Cardinal George Pell has told the child abuse royal commission he was deceived in a world of crime and cover-ups by people who did not want the status quo disturbed.
Australia’s most senior Catholic claimed he was not briefed properly or adequately by the Catholic Education Office and Archbishop about abuse in Ballarat and Melbourne.
Giving evidence from Rome’s Hotel Quirinale for a third day, Cardinal Pell told the commission he believed the information was kept from him because he would have acted on it.
“They realised very clearly I was not cut from the same cloth,” he told the inquiry.
“They [Catholic Education Office] would have been fearful … that I would have asked all sorts of inconvenient questions if I’d been better briefed.”
Counsel assisting the inquiry dismissed this explanation as implausible.
Cardinal Pell recounted events involving accused paedophile Father Peter Searson, who pulled a handgun on parishioners and stabbed a bird with a screwdriver in front of children.
The inquiry was told Searson, who was accused of sexually abusing children from the 1970s to the 1990s, also held a knife to a young girl’s chest and told her: “If you move, this will go through you”.
Cardinal Pell said he had no recollection of a meeting in which a list of complaints made by children was raised that included fear of sexual abuse, Searson hitting children and concerns he was dangerous.
Searson, who died in 2009, was described by Cardinal Pell as “one of the most unpleasant priests that I’ve met”.
The commission also heard how some parents raised concerns that Searson used a tape recorder to record confessions, and forced children to kneel between his legs.
Pell’s evidence ‘designed to deflect blame’
Cardinal Pell told the commission he regretted not doing more at the time about rumours of child abuse.
He also said he was not aware of discussions about sexual activity, misconduct, or interference with children and in particular a meeting in which there was discussion about what was known of complaints against paedophile priest Gerald Ridsdale.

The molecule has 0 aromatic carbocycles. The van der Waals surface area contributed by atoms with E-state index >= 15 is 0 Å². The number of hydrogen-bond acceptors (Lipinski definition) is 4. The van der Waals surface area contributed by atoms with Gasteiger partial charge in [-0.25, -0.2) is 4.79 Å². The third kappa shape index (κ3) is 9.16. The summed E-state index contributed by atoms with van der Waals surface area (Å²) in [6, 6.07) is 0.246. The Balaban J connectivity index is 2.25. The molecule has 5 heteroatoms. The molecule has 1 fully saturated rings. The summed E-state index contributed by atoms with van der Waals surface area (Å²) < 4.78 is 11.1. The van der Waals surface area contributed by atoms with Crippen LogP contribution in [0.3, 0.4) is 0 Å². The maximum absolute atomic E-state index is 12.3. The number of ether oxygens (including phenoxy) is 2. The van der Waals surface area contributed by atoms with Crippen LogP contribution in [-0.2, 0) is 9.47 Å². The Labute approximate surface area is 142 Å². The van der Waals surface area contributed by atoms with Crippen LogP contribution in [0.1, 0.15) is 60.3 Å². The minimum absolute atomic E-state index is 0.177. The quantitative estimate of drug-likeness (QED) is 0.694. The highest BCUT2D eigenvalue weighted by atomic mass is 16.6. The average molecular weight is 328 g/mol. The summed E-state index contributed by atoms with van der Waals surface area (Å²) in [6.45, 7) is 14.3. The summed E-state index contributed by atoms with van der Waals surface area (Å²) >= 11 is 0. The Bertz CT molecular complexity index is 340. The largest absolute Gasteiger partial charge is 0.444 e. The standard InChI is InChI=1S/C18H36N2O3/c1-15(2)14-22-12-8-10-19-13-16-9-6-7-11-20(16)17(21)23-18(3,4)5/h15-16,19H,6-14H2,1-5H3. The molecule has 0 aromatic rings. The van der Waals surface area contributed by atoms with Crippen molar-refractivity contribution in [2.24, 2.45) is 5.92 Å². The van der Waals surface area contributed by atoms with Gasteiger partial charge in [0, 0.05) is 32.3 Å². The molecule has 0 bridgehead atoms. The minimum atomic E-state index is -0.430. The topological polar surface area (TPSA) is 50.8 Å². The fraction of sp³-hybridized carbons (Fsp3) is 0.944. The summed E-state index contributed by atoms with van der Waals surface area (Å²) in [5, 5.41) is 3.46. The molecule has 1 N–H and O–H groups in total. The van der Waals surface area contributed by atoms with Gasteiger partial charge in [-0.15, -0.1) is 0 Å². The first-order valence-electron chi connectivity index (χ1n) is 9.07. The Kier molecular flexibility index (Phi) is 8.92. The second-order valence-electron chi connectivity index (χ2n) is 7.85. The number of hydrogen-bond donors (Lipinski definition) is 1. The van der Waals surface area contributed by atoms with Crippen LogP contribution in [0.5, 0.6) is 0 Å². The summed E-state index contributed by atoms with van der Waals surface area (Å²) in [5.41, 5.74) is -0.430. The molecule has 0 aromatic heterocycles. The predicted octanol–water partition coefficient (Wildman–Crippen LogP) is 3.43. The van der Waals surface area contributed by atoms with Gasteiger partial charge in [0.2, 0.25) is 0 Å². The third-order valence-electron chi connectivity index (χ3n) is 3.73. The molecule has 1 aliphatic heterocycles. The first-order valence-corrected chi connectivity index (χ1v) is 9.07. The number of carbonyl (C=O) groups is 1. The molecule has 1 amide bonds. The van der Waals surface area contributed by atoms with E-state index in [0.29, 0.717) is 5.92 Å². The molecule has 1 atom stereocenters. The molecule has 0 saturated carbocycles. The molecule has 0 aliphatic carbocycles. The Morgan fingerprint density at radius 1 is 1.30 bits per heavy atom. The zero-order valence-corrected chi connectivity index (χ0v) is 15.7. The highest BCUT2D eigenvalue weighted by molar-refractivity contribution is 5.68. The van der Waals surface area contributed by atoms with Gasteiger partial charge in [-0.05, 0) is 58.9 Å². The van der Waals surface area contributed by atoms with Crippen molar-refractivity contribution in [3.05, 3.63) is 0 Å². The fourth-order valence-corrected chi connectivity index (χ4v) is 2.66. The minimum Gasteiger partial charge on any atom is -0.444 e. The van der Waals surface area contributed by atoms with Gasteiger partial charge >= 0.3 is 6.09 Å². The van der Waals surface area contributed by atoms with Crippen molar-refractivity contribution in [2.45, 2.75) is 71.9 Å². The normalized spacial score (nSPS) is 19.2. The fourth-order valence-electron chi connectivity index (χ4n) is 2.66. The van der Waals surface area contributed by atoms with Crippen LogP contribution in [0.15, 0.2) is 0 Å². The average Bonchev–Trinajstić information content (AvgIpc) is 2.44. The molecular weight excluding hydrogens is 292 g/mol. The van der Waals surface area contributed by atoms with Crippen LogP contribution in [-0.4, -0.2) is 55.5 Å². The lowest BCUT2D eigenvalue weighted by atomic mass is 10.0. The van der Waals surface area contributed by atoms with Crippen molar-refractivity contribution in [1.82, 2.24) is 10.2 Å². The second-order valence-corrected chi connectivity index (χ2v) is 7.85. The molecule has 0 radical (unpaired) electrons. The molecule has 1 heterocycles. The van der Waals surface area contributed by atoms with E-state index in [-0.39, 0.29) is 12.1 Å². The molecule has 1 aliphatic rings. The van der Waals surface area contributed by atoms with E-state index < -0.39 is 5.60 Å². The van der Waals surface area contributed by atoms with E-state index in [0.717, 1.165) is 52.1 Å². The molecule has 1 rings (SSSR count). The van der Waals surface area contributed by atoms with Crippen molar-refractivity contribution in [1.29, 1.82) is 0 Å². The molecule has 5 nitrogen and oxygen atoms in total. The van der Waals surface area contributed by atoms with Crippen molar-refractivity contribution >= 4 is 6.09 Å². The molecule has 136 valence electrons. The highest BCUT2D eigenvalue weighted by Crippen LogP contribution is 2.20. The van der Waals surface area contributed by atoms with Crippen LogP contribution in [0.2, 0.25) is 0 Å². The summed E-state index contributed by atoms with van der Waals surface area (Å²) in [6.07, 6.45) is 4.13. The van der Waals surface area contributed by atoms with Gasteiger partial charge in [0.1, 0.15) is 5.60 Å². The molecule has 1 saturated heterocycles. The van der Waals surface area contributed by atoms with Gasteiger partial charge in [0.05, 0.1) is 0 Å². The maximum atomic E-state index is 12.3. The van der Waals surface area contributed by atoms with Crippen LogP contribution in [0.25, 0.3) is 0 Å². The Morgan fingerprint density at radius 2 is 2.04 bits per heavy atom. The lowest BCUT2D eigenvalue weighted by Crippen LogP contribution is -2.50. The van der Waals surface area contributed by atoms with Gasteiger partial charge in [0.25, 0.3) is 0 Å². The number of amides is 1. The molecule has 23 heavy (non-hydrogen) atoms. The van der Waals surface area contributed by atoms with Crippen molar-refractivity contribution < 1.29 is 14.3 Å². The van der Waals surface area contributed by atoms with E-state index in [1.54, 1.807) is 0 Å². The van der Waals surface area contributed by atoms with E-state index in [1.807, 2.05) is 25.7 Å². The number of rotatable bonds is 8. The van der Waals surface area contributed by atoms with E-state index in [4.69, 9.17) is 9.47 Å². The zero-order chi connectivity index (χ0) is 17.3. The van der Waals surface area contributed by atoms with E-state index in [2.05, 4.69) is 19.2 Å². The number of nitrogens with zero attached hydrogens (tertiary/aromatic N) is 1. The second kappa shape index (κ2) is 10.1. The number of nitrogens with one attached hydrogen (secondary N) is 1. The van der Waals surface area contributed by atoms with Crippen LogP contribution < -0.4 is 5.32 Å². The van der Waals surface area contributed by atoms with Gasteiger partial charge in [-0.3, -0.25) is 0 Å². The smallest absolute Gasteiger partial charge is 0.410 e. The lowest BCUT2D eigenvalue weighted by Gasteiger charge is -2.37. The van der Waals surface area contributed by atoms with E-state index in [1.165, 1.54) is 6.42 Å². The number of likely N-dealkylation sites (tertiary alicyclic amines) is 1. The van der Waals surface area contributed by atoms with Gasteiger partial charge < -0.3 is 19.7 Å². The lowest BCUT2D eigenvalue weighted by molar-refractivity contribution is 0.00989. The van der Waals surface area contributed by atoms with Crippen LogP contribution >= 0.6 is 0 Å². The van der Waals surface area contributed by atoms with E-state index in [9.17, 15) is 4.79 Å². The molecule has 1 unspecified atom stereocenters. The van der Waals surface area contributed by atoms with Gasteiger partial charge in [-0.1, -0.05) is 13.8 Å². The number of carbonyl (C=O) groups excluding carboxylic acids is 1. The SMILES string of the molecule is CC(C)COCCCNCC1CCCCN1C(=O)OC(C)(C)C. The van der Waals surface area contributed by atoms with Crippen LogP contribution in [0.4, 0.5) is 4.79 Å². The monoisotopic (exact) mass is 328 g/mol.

“I wasn’t aware of such discussions … although I would concede I should have done more,” he said.
When asked why he did not do this, Cardinal Pell said: “Because, one, I didn’t think of it and when I was told that they were dealing with it at that time I was quite content.”
Counsel assisting the inquiry said Cardinal Pell’s evidence was designed to deflect the blame from him, a claim which he denied.
Abuse survivors request meeting with Pope Francis
Survivors of Catholic abuse in Australia, who travelled to Rome for the hearings, said they wanted to take their complaint directly to Pope Francis before they left at the end of the week.
“We would like to request a meeting to discuss the commitment to the children of the past and children of the future … so this is never repeated again,” Philip Nagle said.
“We are getting a little bit tired of hearing what George is saying up there on the stand. We feel we only have two more days here in Rome and we want to be heard and we want someone to show they care about us and that can possibly help change this for the future into the future.”
In a statement issued during the hearing, Cardinal Pell said he would meet survivors once he had finished giving evidence on Thursday (Rome time) and assist with their requests to meet Pope Francis.
Following Cardinal Pell’s evidence earlier this week, Bishop Ronald Mulkearns, who became the bishop of Ballarat in 1971, is to be requestioned.
The hearing previously heard the former bishop received numerous complaints about paedophile priests over three decades but they were never referred to police.